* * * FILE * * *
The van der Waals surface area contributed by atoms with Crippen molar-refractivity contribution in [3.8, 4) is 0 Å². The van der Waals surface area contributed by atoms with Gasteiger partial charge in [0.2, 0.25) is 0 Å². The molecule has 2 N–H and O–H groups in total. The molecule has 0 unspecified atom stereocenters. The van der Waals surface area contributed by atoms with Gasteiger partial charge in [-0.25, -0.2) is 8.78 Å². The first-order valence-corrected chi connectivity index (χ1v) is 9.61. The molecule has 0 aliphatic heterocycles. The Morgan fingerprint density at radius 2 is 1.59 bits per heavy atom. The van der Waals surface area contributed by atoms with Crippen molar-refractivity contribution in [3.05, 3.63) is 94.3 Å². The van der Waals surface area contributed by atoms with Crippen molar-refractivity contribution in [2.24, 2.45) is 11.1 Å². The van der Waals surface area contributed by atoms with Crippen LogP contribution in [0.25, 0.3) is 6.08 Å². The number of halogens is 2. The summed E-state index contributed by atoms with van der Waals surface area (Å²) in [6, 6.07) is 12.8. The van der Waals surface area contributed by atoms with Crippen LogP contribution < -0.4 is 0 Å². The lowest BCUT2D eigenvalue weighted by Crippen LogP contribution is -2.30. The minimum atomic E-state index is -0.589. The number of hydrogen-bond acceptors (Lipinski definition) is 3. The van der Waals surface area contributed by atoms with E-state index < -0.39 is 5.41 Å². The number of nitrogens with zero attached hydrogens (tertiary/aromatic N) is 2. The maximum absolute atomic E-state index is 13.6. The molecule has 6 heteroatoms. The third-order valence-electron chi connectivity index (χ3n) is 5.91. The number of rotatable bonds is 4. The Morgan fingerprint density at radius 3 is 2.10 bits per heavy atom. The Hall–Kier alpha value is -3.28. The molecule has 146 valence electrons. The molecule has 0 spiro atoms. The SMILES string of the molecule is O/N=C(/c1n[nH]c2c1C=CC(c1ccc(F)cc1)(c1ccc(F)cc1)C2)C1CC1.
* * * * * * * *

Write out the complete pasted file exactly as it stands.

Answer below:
The van der Waals surface area contributed by atoms with Crippen molar-refractivity contribution in [3.8, 4) is 0 Å². The van der Waals surface area contributed by atoms with Gasteiger partial charge in [0.2, 0.25) is 0 Å². The molecule has 2 N–H and O–H groups in total. The molecule has 0 unspecified atom stereocenters. The van der Waals surface area contributed by atoms with Gasteiger partial charge in [-0.25, -0.2) is 8.78 Å². The first-order valence-corrected chi connectivity index (χ1v) is 9.61. The molecule has 0 aliphatic heterocycles. The Morgan fingerprint density at radius 2 is 1.59 bits per heavy atom. The van der Waals surface area contributed by atoms with Crippen molar-refractivity contribution in [3.05, 3.63) is 94.3 Å². The van der Waals surface area contributed by atoms with Crippen molar-refractivity contribution in [2.24, 2.45) is 11.1 Å². The van der Waals surface area contributed by atoms with Crippen LogP contribution in [0.25, 0.3) is 6.08 Å². The number of halogens is 2. The summed E-state index contributed by atoms with van der Waals surface area (Å²) in [6, 6.07) is 12.8. The van der Waals surface area contributed by atoms with Crippen LogP contribution < -0.4 is 0 Å². The lowest BCUT2D eigenvalue weighted by Crippen LogP contribution is -2.30. The minimum atomic E-state index is -0.589. The number of hydrogen-bond acceptors (Lipinski definition) is 3. The van der Waals surface area contributed by atoms with E-state index < -0.39 is 5.41 Å². The number of nitrogens with zero attached hydrogens (tertiary/aromatic N) is 2. The maximum absolute atomic E-state index is 13.6. The molecule has 6 heteroatoms. The third-order valence-electron chi connectivity index (χ3n) is 5.91. The number of rotatable bonds is 4. The Morgan fingerprint density at radius 3 is 2.10 bits per heavy atom. The Hall–Kier alpha value is -3.28. The molecule has 146 valence electrons. The molecule has 0 spiro atoms. The SMILES string of the molecule is O/N=C(/c1n[nH]c2c1C=CC(c1ccc(F)cc1)(c1ccc(F)cc1)C2)C1CC1.